Intimidating feelings

Intimidation is more about presence and looks than personality. We can walk into a room and feel intimidated by someone in the corner staring back at us. Their presence can make us feel like we don’t belong, long before they’ve even opened their mouth.

Intimidating people stir up emotions within us, without us knowing or understanding that’s what they’ve done, with us having feelings like we’re not good enough, interesting enough, or we’re not confident enough.

What we need to know is that they are intimidating and that we don’t have to take it. When someone chooses to intimidate, their intimidation is about them and not about us.


11 May, 2015

6 thoughts on “Intimidating feelings

  1. I can relate to this. When I started working as a graduate, my colleagues were all hugely more experienced than me and I really felt lost and their confidence really intimidated me.

    There was one person in particular who was physically large and very loud and he used to pick on junior and quieter members of staff. As my ability grew so did my confidence and I realised that i didn’t have to feel that way and I decided not to let the office banter bother me. I think this in itself had a positive effect and I slowly became part of the established team and my opinions mattered.

    I put that experience to good use when I met someone who was extremely intimidating and used that as a tactic daily in business and in his personal life. His ‘tricks’ never got to me, although I was aware that it did intimidate others hugely.

    1. Yes I can relate too. I’m not sure why, but this form of behaviour does seem to be more prevalent in the work place. Perhaps it’s got something to do with people’s egos.

      When I first started work, unfortunately the same thing happened to me. I agree with you… feeling intimated is usually down to a lack of confidence. As our confidence begins to grow, so does our ability to recognise other people’s behaviour.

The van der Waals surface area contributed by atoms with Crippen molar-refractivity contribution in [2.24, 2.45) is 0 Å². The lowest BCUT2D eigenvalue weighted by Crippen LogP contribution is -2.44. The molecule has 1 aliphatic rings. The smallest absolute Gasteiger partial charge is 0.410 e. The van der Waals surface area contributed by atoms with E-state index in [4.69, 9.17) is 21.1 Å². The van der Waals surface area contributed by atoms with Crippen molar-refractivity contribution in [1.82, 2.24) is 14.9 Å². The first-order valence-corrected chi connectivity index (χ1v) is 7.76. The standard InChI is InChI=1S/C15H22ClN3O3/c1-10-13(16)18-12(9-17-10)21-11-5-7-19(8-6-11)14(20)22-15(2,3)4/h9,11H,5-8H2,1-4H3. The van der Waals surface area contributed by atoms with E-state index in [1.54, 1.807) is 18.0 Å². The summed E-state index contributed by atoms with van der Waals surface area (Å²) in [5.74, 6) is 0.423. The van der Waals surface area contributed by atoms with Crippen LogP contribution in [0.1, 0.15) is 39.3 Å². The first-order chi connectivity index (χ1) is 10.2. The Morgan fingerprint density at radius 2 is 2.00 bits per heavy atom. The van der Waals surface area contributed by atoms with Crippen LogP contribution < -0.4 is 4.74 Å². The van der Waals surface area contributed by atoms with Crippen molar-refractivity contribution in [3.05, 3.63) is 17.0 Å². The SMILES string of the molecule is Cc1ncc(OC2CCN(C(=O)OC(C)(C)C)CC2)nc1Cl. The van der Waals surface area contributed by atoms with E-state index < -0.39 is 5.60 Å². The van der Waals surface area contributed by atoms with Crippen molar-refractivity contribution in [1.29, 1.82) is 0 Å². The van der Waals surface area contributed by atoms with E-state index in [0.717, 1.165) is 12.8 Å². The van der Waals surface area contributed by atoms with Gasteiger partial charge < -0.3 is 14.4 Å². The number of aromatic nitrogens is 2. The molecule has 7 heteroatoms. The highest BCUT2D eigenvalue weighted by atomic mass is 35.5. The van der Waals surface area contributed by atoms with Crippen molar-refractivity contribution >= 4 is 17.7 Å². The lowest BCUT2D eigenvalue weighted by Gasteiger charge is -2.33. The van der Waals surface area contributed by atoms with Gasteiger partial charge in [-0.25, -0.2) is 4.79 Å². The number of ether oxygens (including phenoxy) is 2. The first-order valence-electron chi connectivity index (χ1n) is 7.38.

It’s definitely a case of the more confidence we acquire, the less intimated we will be.

  2. I grew up always being intimidated by people, especially my parents who were supposed to be the ones to help me be confident!

    My own mother went out of her way to break my spirit so I would follow her orders without question. It’s not surprising that most of my relationships have been with women who were intimidating. I finally decided that I didn’t have to put up with it, which made my life so much simpler and less chaotic.

    Now at this point I have to work on getting rid of all those tapes that play in my head when I have to deal with people. I tend to be highly sensitive especially around people who I feel are looking down their nose at me.

    I grew up being forced to cater to people like this and be nice to them, when all I wanted to do was tell them what I really thought of them. I know it is going to take time to get used to the fact that I don’t have to put up with being treated that way anymore.

    1. Thanks Randy. Yes, I think we’ve all grown up around people in the way you describe. I felt intimated by our neighbour when I was growing up, because she was always outspoken and very direct with her words.

      When we’re small it’s hard not to feel intimated by grown ups to some degree, particularly when they’re not talking to us on our level, but agree there are just some people, no matter who they are, that are always intimidating.

      The upshot is they will be intimidating with others too, not just us.

  3. I consider people that intentionally intimidate others to be a bit arrogant. It can be difficult being around such people if we lack self-confidence.

    In the past, I have felt intimidated by people. It might have been because of the assured way they carried themselves. Also because I have a physical disability I have felt intimidated for not being able to do things others are able to do.

    It’s still a struggle sometimes, but I have come to accept that others’ reality doesn’t necessarily have to be mine and be proud of how I have adapted to my own reality.

    1. Thanks Maria. I totally agree with you. People who intimidate do seem to be slightly arrogant. I also agree with you about disability, although I’m not sure how much we are conditioned by our own upbringing as far as disability is concerned.

      If we are conditioned to believe that we are as good as an able bodied person, but that we deal with a disability there is no reason in my mind why mentally we should feel intimated.

      We feel intimidated when we feel less than adequate and that starts in childhood regardless of any disability.

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